Gov. Andrew Cuomo’s economic development programs have been the subject of two federal corruption trials that ended with convictions for two of Cuomo’s former associates.
But some say problems with the $9 billion programs go beyond corruption and that the structure of the programs is flawed.
Cuomo’s former closest aide, Joe Percoco, in March was convicted of bribery. On July 12, Alain Kaloyeros — the former president of SUNY Polytechnic Institute and the former architect of the governor’s biggest economic development deals, including the Buffalo Billion — was found guilty of bid-rigging.
Groups on both the left and the right of the political spectrum say the problem with the state’s economic development deals go beyond the corruption cases.
“It’s almost incidental. It’s a predictable result of a bad policy,” said E.J. McMahon with the Empire Center, a fiscally conservative budget watchdog group.
McMahon said during Cuomo’s tenure, the state has built, equipped and owned $1 billion worth of facilities, including the Solar City factory in Buffalo and a film industry hub near Syracuse. Solar City employs about 20 percent of the 3,000 employees initially projected. And the film center, which stood empty for years, was sold to Onondaga County for a dollar.
But McMahon said even if they were successful, it’s the wrong business for the state to be in.
“This is, in classic terms, almost Marxist,” McMahon said. “This is the state owning the means of production. It’s corporate welfare on steroids.”
McMahon said manufacturers already get tax breaks that are built into state law. He said the state’s resources are better spent on infrastructure, and New York should leave ventures that are more speculative to the corporations.
“What roads could you build, what bridges could you build?” McMahon said. “With the money you are spending on factories for private corporations.”
Greg Biryla is with the New York chapter of the National Federation of Independent Businesses. He said the state has resorted to building factories and offering programs like Start-Up NY, which offers 10 years of tax subsidies to new companies, because the state’s business climate is so poor.
“We have myriad taxes and regulations,” Biryla said. “We spend $9 billion in economic development essentially because it’s so hard to attract employers organically.”
Biryla said if taxes and regulations were significantly cut, businesses would have a better chance of growing.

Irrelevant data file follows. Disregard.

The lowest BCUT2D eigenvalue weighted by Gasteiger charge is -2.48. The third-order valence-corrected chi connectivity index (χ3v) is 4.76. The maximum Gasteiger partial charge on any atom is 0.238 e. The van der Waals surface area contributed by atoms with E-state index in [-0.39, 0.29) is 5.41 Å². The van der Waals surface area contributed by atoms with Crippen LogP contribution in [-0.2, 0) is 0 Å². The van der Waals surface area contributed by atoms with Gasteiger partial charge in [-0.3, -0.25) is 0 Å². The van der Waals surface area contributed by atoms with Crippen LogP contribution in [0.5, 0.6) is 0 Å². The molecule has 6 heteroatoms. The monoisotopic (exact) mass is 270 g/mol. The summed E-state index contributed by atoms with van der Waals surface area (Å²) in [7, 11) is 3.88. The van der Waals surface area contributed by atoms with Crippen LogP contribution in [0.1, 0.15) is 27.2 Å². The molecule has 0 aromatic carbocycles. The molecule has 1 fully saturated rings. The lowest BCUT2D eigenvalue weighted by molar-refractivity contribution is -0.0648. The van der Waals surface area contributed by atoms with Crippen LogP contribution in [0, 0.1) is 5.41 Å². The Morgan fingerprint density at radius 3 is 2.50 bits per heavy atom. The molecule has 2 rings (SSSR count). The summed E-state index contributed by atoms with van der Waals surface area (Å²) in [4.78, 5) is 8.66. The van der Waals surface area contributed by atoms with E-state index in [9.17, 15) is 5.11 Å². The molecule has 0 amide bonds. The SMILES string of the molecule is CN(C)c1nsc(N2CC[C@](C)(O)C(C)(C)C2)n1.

“If you want honest-to-God job growth, fix our tax burden,” he said. “Businesses that are delivering services and goods that the market demands will succeed.”
Ron Deutsch with the union-funded Fiscal Policy Institute agrees that the state should not be in the business of building factories for private businesses. He said if the “mega-deals” can’t be stopped, then the governor and Legislature should at least make them more transparent.
He said they could create a public database that reveals which companies receive funding and the true costs of the projects.
“The contracts and the negotiations and whatnot are shrouded in secrecy when you compare it to something like a nonprofit contract,” Deutsch said.
He said nonprofits have to show far more documentation in exchange for state funding than did the business deals that led to the corruption convictions.
The state Senate passed some transparency measures before the legislative session ended in June, but they stalled in the Assembly.
Despite the corruption convictions, Cuomo continues to promote his economic development programs. Earlier this month, he announced $10 million in downtown revitalization grants for the Mohawk Valley city of Rome.
“The tide is turned, and the tide is now going with us,” Cuomo told a gathering of local elected officials on July 2. “This state today, 8 million private sector jobs, more jobs than have ever existed in the history of the state of New York.”
Cuomo also continues to tout economic successes in Buffalo, saying that city has turned around.
Jason Conwall is a spokesman for the Empire State Development agency, which now oversees the SUNY Polytechnic economic development projects as well as hundreds of other smaller efforts.
He said in a statement that it’s “disheartening” that the negative “rhetoric” about the programs is too narrowly focused on a few big projects. And he accused critics of deliberately trying to “mislead” the public.
Conwall said the Regional Economic Development Councils, which are led by local leaders, have 6,000 different projects that are already completed or on track for completion. And he said the state is spending big on infrastructure, with $12 billion committed or planned for projects, like upgrading many of the state’s airports and train stations.